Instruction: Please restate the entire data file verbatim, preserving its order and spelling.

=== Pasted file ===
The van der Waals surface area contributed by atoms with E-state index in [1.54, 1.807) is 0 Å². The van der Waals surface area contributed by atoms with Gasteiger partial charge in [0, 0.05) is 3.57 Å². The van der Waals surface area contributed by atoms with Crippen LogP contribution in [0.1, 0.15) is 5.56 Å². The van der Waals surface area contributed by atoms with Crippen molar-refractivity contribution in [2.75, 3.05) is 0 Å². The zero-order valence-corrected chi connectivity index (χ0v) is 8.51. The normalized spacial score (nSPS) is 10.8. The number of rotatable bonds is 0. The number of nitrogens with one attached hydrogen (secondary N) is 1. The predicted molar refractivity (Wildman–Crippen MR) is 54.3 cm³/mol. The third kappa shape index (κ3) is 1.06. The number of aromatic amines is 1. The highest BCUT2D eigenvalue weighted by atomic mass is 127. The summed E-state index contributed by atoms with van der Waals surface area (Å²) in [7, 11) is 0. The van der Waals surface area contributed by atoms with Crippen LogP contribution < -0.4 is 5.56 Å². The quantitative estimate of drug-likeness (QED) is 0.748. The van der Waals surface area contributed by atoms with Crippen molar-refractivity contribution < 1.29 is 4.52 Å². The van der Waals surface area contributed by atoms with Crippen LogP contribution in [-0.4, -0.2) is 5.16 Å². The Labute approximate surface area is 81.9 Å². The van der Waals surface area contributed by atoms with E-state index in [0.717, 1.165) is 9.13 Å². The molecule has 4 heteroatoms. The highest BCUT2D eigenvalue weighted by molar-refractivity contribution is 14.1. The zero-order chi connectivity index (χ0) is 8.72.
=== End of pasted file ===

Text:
The van der Waals surface area contributed by atoms with E-state index in [1.54, 1.807) is 0 Å². The van der Waals surface area contributed by atoms with Gasteiger partial charge in [0, 0.05) is 3.57 Å². The van der Waals surface area contributed by atoms with Crippen LogP contribution in [0.1, 0.15) is 5.56 Å². The van der Waals surface area contributed by atoms with Crippen molar-refractivity contribution in [2.75, 3.05) is 0 Å². The zero-order valence-corrected chi connectivity index (χ0v) is 8.51. The normalized spacial score (nSPS) is 10.8. The number of rotatable bonds is 0. The number of nitrogens with one attached hydrogen (secondary N) is 1. The predicted molar refractivity (Wildman–Crippen MR) is 54.3 cm³/mol. The third kappa shape index (κ3) is 1.06. The number of aromatic amines is 1. The highest BCUT2D eigenvalue weighted by atomic mass is 127. The summed E-state index contributed by atoms with van der Waals surface area (Å²) in [7, 11) is 0. The van der Waals surface area contributed by atoms with Crippen LogP contribution < -0.4 is 5.56 Å². The quantitative estimate of drug-likeness (QED) is 0.748. The van der Waals surface area contributed by atoms with Crippen molar-refractivity contribution < 1.29 is 4.52 Å². The van der Waals surface area contributed by atoms with Crippen LogP contribution in [-0.4, -0.2) is 5.16 Å². The Labute approximate surface area is 81.9 Å². The van der Waals surface area contributed by atoms with E-state index in [0.717, 1.165) is 9.13 Å². The molecule has 4 heteroatoms. The highest BCUT2D eigenvalue weighted by molar-refractivity contribution is 14.1. The zero-order chi connectivity index (χ0) is 8.72.